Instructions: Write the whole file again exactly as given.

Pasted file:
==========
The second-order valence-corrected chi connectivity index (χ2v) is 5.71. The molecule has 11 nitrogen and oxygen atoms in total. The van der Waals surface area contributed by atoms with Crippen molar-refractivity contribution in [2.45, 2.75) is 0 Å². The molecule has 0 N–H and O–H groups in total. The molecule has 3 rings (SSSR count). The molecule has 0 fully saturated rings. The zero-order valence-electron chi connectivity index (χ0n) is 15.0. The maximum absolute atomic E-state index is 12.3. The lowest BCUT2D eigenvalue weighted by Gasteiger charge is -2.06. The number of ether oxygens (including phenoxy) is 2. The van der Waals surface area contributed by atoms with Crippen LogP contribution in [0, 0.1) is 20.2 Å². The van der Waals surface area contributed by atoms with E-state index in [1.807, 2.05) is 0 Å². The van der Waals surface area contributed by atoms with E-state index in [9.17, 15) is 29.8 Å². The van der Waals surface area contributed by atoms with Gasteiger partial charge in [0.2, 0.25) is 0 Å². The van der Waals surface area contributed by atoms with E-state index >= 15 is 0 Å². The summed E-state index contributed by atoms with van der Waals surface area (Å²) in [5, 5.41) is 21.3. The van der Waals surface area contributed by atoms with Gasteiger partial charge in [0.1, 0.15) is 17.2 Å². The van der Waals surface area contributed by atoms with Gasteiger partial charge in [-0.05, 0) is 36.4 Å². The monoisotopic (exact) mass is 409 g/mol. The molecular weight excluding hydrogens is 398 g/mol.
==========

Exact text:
The second-order valence-corrected chi connectivity index (χ2v) is 5.71. The molecule has 11 nitrogen and oxygen atoms in total. The van der Waals surface area contributed by atoms with Crippen molar-refractivity contribution in [2.45, 2.75) is 0 Å². The molecule has 0 N–H and O–H groups in total. The molecule has 3 rings (SSSR count). The molecule has 0 fully saturated rings. The zero-order valence-electron chi connectivity index (χ0n) is 15.0. The maximum absolute atomic E-state index is 12.3. The lowest BCUT2D eigenvalue weighted by Gasteiger charge is -2.06. The number of ether oxygens (including phenoxy) is 2. The van der Waals surface area contributed by atoms with Crippen LogP contribution in [0, 0.1) is 20.2 Å². The van der Waals surface area contributed by atoms with E-state index in [1.807, 2.05) is 0 Å². The van der Waals surface area contributed by atoms with E-state index in [9.17, 15) is 29.8 Å². The van der Waals surface area contributed by atoms with Gasteiger partial charge in [0.2, 0.25) is 0 Å². The van der Waals surface area contributed by atoms with E-state index >= 15 is 0 Å². The summed E-state index contributed by atoms with van der Waals surface area (Å²) in [5, 5.41) is 21.3. The van der Waals surface area contributed by atoms with Gasteiger partial charge in [0.1, 0.15) is 17.2 Å². The van der Waals surface area contributed by atoms with Gasteiger partial charge in [-0.05, 0) is 36.4 Å². The monoisotopic (exact) mass is 409 g/mol. The molecular weight excluding hydrogens is 398 g/mol.